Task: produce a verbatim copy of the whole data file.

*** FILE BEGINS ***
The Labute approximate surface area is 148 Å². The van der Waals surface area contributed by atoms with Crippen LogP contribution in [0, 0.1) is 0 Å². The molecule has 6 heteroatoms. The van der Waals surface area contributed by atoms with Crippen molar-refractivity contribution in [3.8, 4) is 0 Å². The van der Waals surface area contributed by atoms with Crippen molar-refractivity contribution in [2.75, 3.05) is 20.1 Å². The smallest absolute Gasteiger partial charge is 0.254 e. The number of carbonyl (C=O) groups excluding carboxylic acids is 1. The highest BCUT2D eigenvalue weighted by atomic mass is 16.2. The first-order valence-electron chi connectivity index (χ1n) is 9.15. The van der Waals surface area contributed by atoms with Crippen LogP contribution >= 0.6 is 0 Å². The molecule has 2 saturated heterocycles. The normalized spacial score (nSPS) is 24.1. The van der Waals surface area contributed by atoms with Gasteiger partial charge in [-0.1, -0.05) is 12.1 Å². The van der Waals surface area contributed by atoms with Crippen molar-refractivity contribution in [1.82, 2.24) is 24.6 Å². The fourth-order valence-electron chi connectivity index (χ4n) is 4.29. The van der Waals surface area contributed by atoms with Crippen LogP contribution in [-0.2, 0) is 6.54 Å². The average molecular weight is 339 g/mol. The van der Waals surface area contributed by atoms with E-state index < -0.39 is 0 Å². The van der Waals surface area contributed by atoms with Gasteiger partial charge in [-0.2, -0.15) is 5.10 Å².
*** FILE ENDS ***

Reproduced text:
The Labute approximate surface area is 148 Å². The van der Waals surface area contributed by atoms with Crippen LogP contribution in [0, 0.1) is 0 Å². The molecule has 6 heteroatoms. The van der Waals surface area contributed by atoms with Crippen molar-refractivity contribution in [3.8, 4) is 0 Å². The van der Waals surface area contributed by atoms with Crippen molar-refractivity contribution in [2.75, 3.05) is 20.1 Å². The smallest absolute Gasteiger partial charge is 0.254 e. The number of carbonyl (C=O) groups excluding carboxylic acids is 1. The highest BCUT2D eigenvalue weighted by atomic mass is 16.2. The first-order valence-electron chi connectivity index (χ1n) is 9.15. The van der Waals surface area contributed by atoms with Crippen LogP contribution >= 0.6 is 0 Å². The molecule has 2 saturated heterocycles. The normalized spacial score (nSPS) is 24.1. The van der Waals surface area contributed by atoms with Gasteiger partial charge in [-0.1, -0.05) is 12.1 Å². The van der Waals surface area contributed by atoms with Crippen molar-refractivity contribution in [1.82, 2.24) is 24.6 Å². The fourth-order valence-electron chi connectivity index (χ4n) is 4.29. The van der Waals surface area contributed by atoms with Crippen LogP contribution in [-0.2, 0) is 6.54 Å². The average molecular weight is 339 g/mol. The van der Waals surface area contributed by atoms with E-state index < -0.39 is 0 Å². The van der Waals surface area contributed by atoms with Gasteiger partial charge in [-0.2, -0.15) is 5.10 Å².